The Encyclopedia of Saskatchewan


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Steamboat, pre-1910.
Nipawin and District Living Forestry Museum

A reliable form of transportation was required to haul supplies and trade goods into the Fur Trade regions and return with large quantities of furs. The beginning of prairie settlement also required an efficient transportation system: one trip of a steamboat in a few days could eliminate a four-month trip for 400 Red River carts and their crews; the cost of shipping could be reduced by 50%. The Hudson’s Bay Company (HBC) explored the navigational potential of the Saskatchewan River by sending the International, a Red River steamboat, as far upstream as Carlton House in 1865. The company’s goal was to use steamboats to reorganize its transportation system along the 940-mile waterway from Fort Edmonton to the mouth of the Saskatchewan River at Grand Rapids, near Lake Winnipeg. Steamboats were being used to connect Winnipeg with the American railroads to the south, and through Lake Winnipeg to the Saskatchewan River in the north.

The first steamboat for the Saskatchewan River route was built above Grand Rapids in 1873; it was rushed into service, but wrecked on its first trip. The Northcote, built in 1874 to specifications similar to boats on the upper Mississippi and Missouri Rivers, made a successful voyage to Fort Carlton in late summer. It was the first of several steamboats that would navigate the treacherous Saskatchewan river waters that presented a number of natural obstacles to regular shipping by steamboat. These challenges included the low water levels, particularly in late summer; rocks and rapids; and shifting river channels. In 1877 the Lily started operations. By 1882 the new steamboats North West and Marquis were brought into service; that same year the Saskatchewan River broke its channel near Cumberland Lake, creating a marsh that lowered the river level and reduced the effective shipping season.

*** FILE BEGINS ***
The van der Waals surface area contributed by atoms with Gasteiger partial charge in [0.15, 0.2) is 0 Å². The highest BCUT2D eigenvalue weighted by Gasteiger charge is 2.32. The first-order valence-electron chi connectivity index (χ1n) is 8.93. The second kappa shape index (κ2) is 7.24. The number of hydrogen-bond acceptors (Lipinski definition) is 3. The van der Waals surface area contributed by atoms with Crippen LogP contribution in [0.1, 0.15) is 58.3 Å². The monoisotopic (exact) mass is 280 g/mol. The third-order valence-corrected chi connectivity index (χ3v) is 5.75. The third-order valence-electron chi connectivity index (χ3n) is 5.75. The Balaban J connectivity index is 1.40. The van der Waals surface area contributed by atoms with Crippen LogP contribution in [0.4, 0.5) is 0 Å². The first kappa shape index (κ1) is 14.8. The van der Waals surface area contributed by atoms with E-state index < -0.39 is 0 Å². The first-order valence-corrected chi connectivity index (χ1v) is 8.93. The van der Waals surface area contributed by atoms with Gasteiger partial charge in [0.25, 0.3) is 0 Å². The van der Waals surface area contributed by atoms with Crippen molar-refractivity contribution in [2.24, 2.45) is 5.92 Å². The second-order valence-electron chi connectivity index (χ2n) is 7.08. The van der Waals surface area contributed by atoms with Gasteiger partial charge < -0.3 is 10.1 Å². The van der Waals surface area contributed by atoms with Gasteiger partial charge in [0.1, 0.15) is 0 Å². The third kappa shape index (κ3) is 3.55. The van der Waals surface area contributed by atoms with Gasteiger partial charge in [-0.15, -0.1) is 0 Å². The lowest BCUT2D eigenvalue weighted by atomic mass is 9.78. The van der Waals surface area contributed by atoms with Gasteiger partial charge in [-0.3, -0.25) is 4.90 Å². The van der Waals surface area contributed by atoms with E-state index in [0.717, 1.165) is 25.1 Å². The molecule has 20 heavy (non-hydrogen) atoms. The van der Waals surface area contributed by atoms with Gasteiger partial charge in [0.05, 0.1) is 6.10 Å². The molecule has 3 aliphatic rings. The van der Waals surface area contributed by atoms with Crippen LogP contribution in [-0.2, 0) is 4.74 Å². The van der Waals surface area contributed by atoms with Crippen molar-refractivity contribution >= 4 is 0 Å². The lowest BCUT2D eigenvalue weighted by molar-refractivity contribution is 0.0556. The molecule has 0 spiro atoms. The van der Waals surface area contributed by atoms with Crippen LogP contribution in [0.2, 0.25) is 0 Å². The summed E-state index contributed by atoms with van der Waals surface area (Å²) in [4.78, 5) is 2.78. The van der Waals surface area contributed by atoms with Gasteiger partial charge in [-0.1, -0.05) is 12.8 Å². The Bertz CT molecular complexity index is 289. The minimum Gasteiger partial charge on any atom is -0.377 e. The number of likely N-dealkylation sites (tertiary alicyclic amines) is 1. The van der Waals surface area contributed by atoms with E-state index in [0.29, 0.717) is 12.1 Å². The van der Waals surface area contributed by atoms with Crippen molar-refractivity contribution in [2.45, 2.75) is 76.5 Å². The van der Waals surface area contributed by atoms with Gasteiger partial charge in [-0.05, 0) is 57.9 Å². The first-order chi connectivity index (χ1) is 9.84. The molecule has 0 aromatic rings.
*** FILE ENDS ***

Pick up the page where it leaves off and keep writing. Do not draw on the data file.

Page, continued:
The Northcote and other steamers were used to carry troops and tow barges of supplies to Batoche during the North-West Resistance in 1885. The Northcote was seriously damaged when the Métis lowered a ferry cable that tore off the wheelhouse. After the battle the repaired Northcote was used to ferry the wounded to hospital in Saskatoon. As a prisoner, Louis Riel was transferred part of the way to trial in Regina by steamship. At first the HBC used the ships for their own transport, but later they established shipping companies that provided general freight and passenger services. There were a number of accidents and shipwrecks, but the main problem was the uncertainty of schedules and the high costs of transporting shipments stranded by low water. The last of the steamers, the North West, stopped service in 1896.

A number of companies used steamboats along parts of the Saskatchewan River where water conditions allowed more regular service. Local ferries were used for freight and passenger service. The Pas Lumber Company used steamboats to pull logs up the Carrot River to sawmills until 1954. William Pearson used two smaller steamboats on Last Mountain Lake from 1905 until 1913 for passenger and excursion service—but mainly as a method to encourage Americans to purchase land from his extensive holdings in the area. Finally the extension of rail service made the steamboat obsolete.

Bob Ivanochko

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Further Reading

Barris, T. 1977. Fire Canoe: Prairie Steamboat Days Revisited. Toronto: McClelland and Stewart; Peel, B. 1972. Steamboats on the Saskatchewan. Saskatoon: Western Producer Prairie Books.
This web site was produced with financial assistance
provided by Western Economic Diversification Canada and the Government of Saskatchewan.
University of Regina Government of Canada Government of Saskatchewan Canadian Plains Research Center
Ce site Web a été conçu grâce à l'aide financière de
Diversification de l'économie de l'Ouest Canada et le gouvernement de la Saskatchewan.